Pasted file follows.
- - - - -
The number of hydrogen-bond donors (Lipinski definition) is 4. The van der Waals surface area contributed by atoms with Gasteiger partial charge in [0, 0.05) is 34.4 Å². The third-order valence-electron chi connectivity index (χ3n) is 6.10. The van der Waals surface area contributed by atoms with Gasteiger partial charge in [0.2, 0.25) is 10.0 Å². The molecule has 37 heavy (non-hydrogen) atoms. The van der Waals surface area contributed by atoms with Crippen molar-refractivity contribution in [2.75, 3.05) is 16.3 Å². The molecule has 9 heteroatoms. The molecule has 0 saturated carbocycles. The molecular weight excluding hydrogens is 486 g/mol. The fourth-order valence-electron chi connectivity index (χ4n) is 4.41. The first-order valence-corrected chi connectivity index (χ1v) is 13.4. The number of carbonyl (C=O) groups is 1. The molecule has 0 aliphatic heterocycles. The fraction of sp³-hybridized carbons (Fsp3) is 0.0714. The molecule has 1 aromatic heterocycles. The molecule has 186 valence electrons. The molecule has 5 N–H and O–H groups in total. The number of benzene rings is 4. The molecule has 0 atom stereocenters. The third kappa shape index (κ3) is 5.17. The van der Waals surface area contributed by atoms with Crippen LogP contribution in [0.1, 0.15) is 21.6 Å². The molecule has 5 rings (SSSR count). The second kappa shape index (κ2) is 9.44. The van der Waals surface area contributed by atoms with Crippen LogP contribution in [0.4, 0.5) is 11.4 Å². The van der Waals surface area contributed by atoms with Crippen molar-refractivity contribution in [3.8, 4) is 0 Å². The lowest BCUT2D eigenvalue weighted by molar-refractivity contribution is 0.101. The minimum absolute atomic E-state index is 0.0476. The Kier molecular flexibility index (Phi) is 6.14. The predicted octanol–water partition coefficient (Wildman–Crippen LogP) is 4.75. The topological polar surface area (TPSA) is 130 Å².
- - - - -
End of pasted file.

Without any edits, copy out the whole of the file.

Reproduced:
The number of hydrogen-bond donors (Lipinski definition) is 4. The van der Waals surface area contributed by atoms with Gasteiger partial charge in [0, 0.05) is 34.4 Å². The third-order valence-electron chi connectivity index (χ3n) is 6.10. The van der Waals surface area contributed by atoms with Gasteiger partial charge in [0.2, 0.25) is 10.0 Å². The molecule has 37 heavy (non-hydrogen) atoms. The van der Waals surface area contributed by atoms with Crippen molar-refractivity contribution in [2.75, 3.05) is 16.3 Å². The molecule has 9 heteroatoms. The molecule has 0 saturated carbocycles. The molecular weight excluding hydrogens is 486 g/mol. The fourth-order valence-electron chi connectivity index (χ4n) is 4.41. The first-order valence-corrected chi connectivity index (χ1v) is 13.4. The number of carbonyl (C=O) groups is 1. The molecule has 0 aliphatic heterocycles. The fraction of sp³-hybridized carbons (Fsp3) is 0.0714. The molecule has 1 aromatic heterocycles. The molecule has 186 valence electrons. The molecule has 5 N–H and O–H groups in total. The number of benzene rings is 4. The molecule has 0 atom stereocenters. The third kappa shape index (κ3) is 5.17. The van der Waals surface area contributed by atoms with Crippen LogP contribution in [0.1, 0.15) is 21.6 Å². The molecule has 5 rings (SSSR count). The second kappa shape index (κ2) is 9.44. The van der Waals surface area contributed by atoms with Crippen LogP contribution in [0.4, 0.5) is 11.4 Å². The van der Waals surface area contributed by atoms with Crippen molar-refractivity contribution in [3.8, 4) is 0 Å². The lowest BCUT2D eigenvalue weighted by molar-refractivity contribution is 0.101. The minimum absolute atomic E-state index is 0.0476. The Kier molecular flexibility index (Phi) is 6.14. The predicted octanol–water partition coefficient (Wildman–Crippen LogP) is 4.75. The topological polar surface area (TPSA) is 130 Å².